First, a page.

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Trunk, pelvis, hip, and knee kinematics, hip strength, and gluteal muscle activation during a single-leg squat in males and females with and without patellofemoral pain syndrome.

Abstract

STUDY DESIGN

Controlled laboratory study using a cross-sectional design.

OBJECTIVES

To determine whether there are any differences between the sexes in trunk, pelvis, hip, and knee kinematics, hip strength, and gluteal muscle activation during the performance of a single-leg squat in individuals with patellofemoral pain syndrome (PFPS) and control participants.

BACKGROUND

Though there is a greater incidence of PFPS in females, PFPS is also quite common in males. Trunk kinematics may affect hip and knee function; however, there is a lack of studies of the influence of the trunk in individuals with PFPS.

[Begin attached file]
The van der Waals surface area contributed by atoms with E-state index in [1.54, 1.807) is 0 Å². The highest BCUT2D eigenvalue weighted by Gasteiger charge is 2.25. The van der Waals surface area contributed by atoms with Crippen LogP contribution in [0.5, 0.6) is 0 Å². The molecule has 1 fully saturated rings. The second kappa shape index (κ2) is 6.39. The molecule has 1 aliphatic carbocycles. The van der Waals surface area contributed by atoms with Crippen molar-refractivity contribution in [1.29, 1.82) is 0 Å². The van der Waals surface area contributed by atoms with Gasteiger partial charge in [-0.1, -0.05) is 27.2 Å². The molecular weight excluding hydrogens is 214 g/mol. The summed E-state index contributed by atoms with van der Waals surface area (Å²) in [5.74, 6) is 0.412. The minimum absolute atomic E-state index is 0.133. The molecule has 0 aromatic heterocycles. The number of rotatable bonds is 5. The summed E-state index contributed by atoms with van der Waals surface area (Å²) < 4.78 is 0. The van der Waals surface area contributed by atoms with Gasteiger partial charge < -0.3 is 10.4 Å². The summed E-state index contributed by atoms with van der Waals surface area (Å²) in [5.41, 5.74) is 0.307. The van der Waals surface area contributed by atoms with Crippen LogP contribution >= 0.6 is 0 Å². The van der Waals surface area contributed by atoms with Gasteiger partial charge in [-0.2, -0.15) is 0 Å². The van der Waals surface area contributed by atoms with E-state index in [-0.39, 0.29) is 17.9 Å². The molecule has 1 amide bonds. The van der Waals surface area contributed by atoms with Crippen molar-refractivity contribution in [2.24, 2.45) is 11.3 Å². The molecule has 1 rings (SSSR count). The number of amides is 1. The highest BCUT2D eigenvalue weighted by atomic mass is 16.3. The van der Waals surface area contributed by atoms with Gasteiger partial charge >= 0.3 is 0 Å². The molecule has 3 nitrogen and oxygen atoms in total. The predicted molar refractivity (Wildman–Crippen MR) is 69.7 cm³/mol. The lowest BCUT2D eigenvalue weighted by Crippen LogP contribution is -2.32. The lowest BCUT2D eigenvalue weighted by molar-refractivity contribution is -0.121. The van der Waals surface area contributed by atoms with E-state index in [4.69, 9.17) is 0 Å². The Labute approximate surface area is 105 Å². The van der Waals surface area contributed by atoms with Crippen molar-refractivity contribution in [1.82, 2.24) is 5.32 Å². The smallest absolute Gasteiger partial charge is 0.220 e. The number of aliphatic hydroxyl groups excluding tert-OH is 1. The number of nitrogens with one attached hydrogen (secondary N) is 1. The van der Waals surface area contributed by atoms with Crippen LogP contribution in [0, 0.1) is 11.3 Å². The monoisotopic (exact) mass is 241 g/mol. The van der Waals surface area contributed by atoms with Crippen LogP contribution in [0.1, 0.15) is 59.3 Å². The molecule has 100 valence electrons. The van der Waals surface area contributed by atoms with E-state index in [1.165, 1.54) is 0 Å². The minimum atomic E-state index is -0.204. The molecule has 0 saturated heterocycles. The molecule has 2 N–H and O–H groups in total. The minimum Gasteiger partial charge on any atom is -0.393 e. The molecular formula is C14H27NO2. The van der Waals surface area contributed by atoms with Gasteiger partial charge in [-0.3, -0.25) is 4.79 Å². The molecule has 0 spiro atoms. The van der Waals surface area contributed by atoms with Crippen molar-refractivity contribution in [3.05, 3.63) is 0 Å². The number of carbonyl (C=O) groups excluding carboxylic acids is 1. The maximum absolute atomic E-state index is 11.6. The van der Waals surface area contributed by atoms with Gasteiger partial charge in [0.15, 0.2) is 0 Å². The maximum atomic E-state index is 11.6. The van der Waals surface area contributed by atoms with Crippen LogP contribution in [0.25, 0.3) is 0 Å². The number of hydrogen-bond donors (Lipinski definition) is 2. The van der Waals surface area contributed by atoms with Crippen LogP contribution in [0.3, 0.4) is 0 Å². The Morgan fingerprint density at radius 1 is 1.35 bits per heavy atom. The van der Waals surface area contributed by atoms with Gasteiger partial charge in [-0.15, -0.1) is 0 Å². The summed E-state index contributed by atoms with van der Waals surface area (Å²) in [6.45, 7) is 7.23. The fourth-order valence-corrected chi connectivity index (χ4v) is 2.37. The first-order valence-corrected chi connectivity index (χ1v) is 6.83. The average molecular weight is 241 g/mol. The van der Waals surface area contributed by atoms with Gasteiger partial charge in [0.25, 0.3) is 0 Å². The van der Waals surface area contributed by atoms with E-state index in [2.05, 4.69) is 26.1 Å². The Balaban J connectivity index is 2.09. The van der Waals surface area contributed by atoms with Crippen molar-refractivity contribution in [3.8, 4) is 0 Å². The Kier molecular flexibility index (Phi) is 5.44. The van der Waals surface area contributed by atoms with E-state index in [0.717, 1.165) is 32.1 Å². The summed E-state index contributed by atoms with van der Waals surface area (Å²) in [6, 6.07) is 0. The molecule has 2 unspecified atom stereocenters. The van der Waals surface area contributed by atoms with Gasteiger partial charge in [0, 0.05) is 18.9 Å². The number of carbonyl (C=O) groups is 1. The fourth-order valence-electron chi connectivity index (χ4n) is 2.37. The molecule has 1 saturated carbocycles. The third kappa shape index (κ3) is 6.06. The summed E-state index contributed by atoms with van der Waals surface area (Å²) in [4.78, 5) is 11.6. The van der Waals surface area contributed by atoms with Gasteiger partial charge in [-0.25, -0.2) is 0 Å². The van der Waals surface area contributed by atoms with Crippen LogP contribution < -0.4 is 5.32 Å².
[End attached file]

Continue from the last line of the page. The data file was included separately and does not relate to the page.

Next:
METHODS

Eighty subjects were distributed into 4 groups: females with PFPS, female controls, males with PFPS, and male controls. Trunk, pelvis, hip, and knee kinematics and gluteal muscle activation were evaluated during a single-leg squat. Hip abduction and external rotation eccentric strength was measured on an isokinetic dynamometer. Group differences were assessed using a 2-way multivariate analysis of variance (sex by PFPS status).

RESULTS

Compared to controls, subjects with PFPS had greater ipsilateral trunk lean (mean ± SD, 9.3° ± 5.3° versus 6.7° ± 3.0°; P = .012), contralateral pelvic drop (10.3° ± 4.7° versus 7.4° ± 3.8°; P = .003), hip adduction (14.8° ± 7.8° versus 10.8° ± 5.6°; P<.0001), and knee abduction (9.2° ± 5.0° versus 5.8° ± 3.4°; P<.0001) when performing a single-leg squat. Subjects with PFPS also had 18% less hip abduction and 17% less hip external rotation strength. Compared to female controls, females with PFPS had more hip internal rotation (P<.05) and less muscle activation of the gluteus medius (P = .017) during the single-leg squat.